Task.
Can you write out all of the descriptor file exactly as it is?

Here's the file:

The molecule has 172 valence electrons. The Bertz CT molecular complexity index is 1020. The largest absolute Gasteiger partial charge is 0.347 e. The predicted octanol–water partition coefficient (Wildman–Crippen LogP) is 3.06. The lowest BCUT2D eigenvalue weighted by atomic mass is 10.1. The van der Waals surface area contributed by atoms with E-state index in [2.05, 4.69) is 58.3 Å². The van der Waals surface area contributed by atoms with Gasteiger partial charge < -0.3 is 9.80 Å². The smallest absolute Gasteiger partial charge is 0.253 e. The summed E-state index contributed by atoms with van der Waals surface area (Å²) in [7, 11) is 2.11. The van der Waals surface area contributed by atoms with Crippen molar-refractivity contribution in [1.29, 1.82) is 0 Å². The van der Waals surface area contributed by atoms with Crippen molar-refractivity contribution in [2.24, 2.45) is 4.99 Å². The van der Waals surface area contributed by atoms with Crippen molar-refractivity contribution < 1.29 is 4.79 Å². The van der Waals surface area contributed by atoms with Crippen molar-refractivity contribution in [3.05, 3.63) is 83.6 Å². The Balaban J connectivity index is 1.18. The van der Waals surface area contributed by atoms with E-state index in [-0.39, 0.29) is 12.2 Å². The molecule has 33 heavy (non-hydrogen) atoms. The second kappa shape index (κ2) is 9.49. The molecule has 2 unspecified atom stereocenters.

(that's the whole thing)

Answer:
The molecule has 172 valence electrons. The Bertz CT molecular complexity index is 1020. The largest absolute Gasteiger partial charge is 0.347 e. The predicted octanol–water partition coefficient (Wildman–Crippen LogP) is 3.06. The lowest BCUT2D eigenvalue weighted by atomic mass is 10.1. The van der Waals surface area contributed by atoms with E-state index in [2.05, 4.69) is 58.3 Å². The van der Waals surface area contributed by atoms with Gasteiger partial charge < -0.3 is 9.80 Å². The smallest absolute Gasteiger partial charge is 0.253 e. The summed E-state index contributed by atoms with van der Waals surface area (Å²) in [7, 11) is 2.11. The van der Waals surface area contributed by atoms with Crippen molar-refractivity contribution in [1.29, 1.82) is 0 Å². The van der Waals surface area contributed by atoms with Crippen molar-refractivity contribution in [2.24, 2.45) is 4.99 Å². The van der Waals surface area contributed by atoms with Crippen molar-refractivity contribution < 1.29 is 4.79 Å². The van der Waals surface area contributed by atoms with Crippen molar-refractivity contribution in [3.05, 3.63) is 83.6 Å². The Balaban J connectivity index is 1.18. The van der Waals surface area contributed by atoms with E-state index in [-0.39, 0.29) is 12.2 Å². The molecule has 33 heavy (non-hydrogen) atoms. The second kappa shape index (κ2) is 9.49. The molecule has 2 unspecified atom stereocenters.